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Is your client in the market for timber?

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Here’s what you’ll need to know to get started

timber

It’s always good to start with the law. In South Carolina, the case is, believe it or not, a 1938 grand larceny case.* It turns out that stealing standing timber is not grand larceny because standing timber is considered to be a fixture. The proper charge would be trespass.

Once the timber is severed from the real estate, however, it can be the subject of a grand larceny charge. What happens, you ask, if the criminal himself severs the timber and carries it away in a continuous act? That, my friends, is grand larceny. Even the South Carolina Supreme Court suggested this distinction may be subtle and illogical.

Now that we have exhausted my knowledge of subtle and illogical criminal law, let’s look at a few things dirt lawyers can understand. We draw from this case the proposition that standing timber is real estate in South Carolina.

Timber, like all real estate, should be conveyed by a deed. A seller might also reserve timber in a deed of the real estate to a third party. This would be similar to reserving an easement or reserving mineral rights.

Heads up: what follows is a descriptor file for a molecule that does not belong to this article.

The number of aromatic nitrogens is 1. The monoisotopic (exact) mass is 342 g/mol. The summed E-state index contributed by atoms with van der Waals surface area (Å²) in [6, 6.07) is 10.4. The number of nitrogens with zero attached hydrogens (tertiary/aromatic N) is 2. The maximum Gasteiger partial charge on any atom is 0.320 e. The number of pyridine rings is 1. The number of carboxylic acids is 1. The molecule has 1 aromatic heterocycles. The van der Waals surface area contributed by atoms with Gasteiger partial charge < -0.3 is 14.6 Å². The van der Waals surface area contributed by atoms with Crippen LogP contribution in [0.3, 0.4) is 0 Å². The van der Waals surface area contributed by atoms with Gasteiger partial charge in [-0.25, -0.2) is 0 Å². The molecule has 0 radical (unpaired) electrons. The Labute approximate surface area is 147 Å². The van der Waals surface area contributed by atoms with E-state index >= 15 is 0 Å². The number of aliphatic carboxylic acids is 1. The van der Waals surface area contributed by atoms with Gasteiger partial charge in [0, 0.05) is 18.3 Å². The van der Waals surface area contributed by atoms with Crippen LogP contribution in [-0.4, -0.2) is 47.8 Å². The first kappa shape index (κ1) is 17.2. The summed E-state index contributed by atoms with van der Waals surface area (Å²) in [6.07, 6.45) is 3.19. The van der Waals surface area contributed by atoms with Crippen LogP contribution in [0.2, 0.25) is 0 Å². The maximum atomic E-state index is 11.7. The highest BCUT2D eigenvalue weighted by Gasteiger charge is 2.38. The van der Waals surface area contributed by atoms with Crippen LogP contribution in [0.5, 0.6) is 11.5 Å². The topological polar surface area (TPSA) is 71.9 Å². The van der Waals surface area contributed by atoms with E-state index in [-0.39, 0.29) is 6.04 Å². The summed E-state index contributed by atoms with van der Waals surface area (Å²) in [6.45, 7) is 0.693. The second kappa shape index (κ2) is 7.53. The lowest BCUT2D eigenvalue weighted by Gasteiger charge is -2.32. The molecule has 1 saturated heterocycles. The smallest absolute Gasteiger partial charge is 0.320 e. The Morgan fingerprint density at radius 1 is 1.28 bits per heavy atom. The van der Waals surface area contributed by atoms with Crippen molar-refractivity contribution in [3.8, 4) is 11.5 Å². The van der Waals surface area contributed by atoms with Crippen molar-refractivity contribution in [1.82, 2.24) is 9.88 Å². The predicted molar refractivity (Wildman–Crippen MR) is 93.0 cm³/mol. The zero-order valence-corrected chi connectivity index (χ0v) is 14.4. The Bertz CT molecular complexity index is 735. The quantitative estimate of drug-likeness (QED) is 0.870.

The definition of “land” in a title insurance policy would include the timber growing on the land because the fee simple title holder owns all the physical elements (the “bundle of rights”, as we learned in law school) of the land. To insure land where the timber has been reserved, an exception would be taken for the timber.

From time to time, a title insurance company may be asked to insure timber. Only standing timber is insurable. Downed, fallen or cut trees would become personal property and no longer insurable in a title insurance policy. It might be problematic to insure future growth, trees seeded after a conveyance and timber sold expressly as “perpetual”. Consult your title insurance company before you get down into those weeds, so to speak.

Be careful about access issues. Timber roads are notoriously tricky, so pay careful attention to the description and ownership of real estate where the road is located. Often, GPS descriptions may be used to describe timber roads. Your client must be able to access the timber legally. The deed should grant the rights to cut and transport timber as well as the right of access.

Be careful about survey issues. You will typically not insure the acreage, and you may, again, face the problem of only having a GPS description. You might be the bad guy who has to require a survey.

You will typically take exception to the rights of others to use the land, as well as the terms and conditions of the timber deed.

Finally, determine whether a separate tax bill exists for the timber in order to prorate the correct tax amount.

You will likely want to involve your friendly title insurance company underwriter early and often if you become involved in a timber transaction.

 

 * State v. Collins, 288 S.C. 338, 199 S.E. 303 (1938).